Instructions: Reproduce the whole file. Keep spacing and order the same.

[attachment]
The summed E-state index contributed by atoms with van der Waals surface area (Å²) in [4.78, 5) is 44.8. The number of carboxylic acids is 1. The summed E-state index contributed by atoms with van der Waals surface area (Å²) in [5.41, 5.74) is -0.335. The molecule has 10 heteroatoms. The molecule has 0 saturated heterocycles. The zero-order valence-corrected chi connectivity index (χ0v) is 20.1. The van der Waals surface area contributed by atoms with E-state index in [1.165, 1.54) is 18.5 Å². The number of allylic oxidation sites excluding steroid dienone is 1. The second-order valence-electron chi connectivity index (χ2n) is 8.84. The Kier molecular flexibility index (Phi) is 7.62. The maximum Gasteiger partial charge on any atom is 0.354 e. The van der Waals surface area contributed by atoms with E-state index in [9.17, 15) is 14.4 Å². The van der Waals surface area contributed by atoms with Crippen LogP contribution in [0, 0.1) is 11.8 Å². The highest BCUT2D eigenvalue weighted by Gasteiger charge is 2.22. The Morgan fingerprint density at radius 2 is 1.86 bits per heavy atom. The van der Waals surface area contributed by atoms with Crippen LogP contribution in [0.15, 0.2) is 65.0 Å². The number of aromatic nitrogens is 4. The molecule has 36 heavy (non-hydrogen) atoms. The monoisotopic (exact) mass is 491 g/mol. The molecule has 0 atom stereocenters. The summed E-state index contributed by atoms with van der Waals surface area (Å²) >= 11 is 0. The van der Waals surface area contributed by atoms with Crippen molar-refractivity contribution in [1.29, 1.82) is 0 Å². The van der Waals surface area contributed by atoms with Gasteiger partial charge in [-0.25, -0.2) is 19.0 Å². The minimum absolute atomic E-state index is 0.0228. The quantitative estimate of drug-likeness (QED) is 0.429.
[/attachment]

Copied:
The summed E-state index contributed by atoms with van der Waals surface area (Å²) in [4.78, 5) is 44.8. The number of carboxylic acids is 1. The summed E-state index contributed by atoms with van der Waals surface area (Å²) in [5.41, 5.74) is -0.335. The molecule has 10 heteroatoms. The molecule has 0 saturated heterocycles. The zero-order valence-corrected chi connectivity index (χ0v) is 20.1. The van der Waals surface area contributed by atoms with E-state index in [1.165, 1.54) is 18.5 Å². The number of allylic oxidation sites excluding steroid dienone is 1. The second-order valence-electron chi connectivity index (χ2n) is 8.84. The Kier molecular flexibility index (Phi) is 7.62. The maximum Gasteiger partial charge on any atom is 0.354 e. The van der Waals surface area contributed by atoms with E-state index in [9.17, 15) is 14.4 Å². The van der Waals surface area contributed by atoms with Crippen LogP contribution in [0, 0.1) is 11.8 Å². The highest BCUT2D eigenvalue weighted by Gasteiger charge is 2.22. The Morgan fingerprint density at radius 2 is 1.86 bits per heavy atom. The van der Waals surface area contributed by atoms with Crippen LogP contribution in [0.15, 0.2) is 65.0 Å². The number of aromatic nitrogens is 4. The molecule has 36 heavy (non-hydrogen) atoms. The monoisotopic (exact) mass is 491 g/mol. The molecule has 0 atom stereocenters. The summed E-state index contributed by atoms with van der Waals surface area (Å²) >= 11 is 0. The van der Waals surface area contributed by atoms with Crippen molar-refractivity contribution in [1.29, 1.82) is 0 Å². The van der Waals surface area contributed by atoms with Gasteiger partial charge in [-0.25, -0.2) is 19.0 Å². The minimum absolute atomic E-state index is 0.0228. The quantitative estimate of drug-likeness (QED) is 0.429.